Tuckmill - also known as Tuckmill Meadows - is an wonderfully diverse 15 acre nature reserve on the outskirts of Shrivenham. It is a Site of Special Scientific Interest (SSSI) for both its calcareous (limestone) fen and its species-rich neutral and calcareous grassland. Tuckmill Stream forms its north-east boundary while, to the west, there are the aspen, ash and sycamore trees of Ratcoombe Copse. Shrivenham Park Golf Club is another neighbour as well as Cross Trees Park, the land of which provides the catchment area for Ratcoombe Brook. This brook forms the spine of the whole reserve, flowing into the larger Tuckmill Stream and carrying with it limestone from the reserve’s Coral Rag rock base. There are many springs along the boundary - both sides of the Ratcoombe Brook and the Tuckmill Stream where the limestone merges into the clay-like material.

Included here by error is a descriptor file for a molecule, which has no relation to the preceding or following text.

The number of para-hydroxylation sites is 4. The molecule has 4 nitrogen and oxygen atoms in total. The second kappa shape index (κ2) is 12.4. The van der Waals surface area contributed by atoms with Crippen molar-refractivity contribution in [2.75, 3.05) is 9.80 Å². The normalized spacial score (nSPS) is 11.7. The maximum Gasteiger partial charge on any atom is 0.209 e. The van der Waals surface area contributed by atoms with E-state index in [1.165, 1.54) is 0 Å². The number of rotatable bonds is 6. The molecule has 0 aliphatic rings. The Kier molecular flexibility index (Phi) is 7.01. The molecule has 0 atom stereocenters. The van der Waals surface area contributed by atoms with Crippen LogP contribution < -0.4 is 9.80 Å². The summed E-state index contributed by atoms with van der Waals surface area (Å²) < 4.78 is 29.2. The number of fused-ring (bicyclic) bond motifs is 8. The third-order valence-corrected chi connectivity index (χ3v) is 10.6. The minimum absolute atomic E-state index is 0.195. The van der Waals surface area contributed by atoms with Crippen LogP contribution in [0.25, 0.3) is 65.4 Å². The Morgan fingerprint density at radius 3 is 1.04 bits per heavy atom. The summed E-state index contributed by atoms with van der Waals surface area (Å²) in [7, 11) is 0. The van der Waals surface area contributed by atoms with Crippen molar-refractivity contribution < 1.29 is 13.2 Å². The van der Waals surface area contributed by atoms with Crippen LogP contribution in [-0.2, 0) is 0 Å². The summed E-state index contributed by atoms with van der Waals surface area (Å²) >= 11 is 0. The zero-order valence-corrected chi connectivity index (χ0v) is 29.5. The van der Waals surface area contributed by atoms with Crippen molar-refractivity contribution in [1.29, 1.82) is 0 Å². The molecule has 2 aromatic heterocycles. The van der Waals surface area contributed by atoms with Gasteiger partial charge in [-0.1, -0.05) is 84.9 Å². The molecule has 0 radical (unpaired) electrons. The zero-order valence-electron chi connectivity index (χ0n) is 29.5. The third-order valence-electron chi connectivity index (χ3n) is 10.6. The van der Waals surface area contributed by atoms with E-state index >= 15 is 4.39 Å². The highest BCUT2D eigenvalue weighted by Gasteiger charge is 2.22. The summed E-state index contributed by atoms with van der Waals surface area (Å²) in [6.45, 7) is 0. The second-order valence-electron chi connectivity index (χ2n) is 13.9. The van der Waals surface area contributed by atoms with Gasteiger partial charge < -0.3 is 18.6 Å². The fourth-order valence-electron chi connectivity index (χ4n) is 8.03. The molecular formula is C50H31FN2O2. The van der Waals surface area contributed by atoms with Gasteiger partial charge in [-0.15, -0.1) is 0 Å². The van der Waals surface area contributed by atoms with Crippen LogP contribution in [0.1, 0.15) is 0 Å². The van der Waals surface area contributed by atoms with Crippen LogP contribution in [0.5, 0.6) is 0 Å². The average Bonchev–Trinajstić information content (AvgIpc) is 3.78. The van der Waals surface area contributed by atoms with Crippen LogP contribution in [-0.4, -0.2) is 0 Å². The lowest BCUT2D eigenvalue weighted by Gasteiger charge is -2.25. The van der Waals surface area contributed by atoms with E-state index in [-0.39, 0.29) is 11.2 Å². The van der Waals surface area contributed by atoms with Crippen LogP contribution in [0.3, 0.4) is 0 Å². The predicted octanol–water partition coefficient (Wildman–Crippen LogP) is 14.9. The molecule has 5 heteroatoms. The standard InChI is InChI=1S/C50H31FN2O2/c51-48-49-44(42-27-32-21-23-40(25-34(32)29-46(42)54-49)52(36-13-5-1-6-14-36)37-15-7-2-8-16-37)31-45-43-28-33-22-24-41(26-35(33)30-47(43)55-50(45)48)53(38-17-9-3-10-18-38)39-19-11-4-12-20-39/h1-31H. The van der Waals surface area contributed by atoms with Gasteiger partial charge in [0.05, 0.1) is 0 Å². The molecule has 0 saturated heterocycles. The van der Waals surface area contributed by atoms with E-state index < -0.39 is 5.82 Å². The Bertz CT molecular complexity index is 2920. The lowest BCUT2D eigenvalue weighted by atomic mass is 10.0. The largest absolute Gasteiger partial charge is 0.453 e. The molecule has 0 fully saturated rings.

Tuckmill Stream, from which the nature reserve gets its name, originally meandered across the site. However this was straightened during the 12th century for use in a mill which was part of Tuckmill Farm and sited on the brook's Watchfield bank. The residual meanders of the stream today form the fenland that is a significant part of the reserve.
During the 'lockdown' period of the Coronavirus pandemic, from March to July 2020, Shrivenham Heritage Society produced a mini-presentation series which includes a great article by Neil Maw about the history of Tuckmill farm which was also known as Little Mill. Click on the button below to read more about the farm and get an insight into the process known as 'tucking'.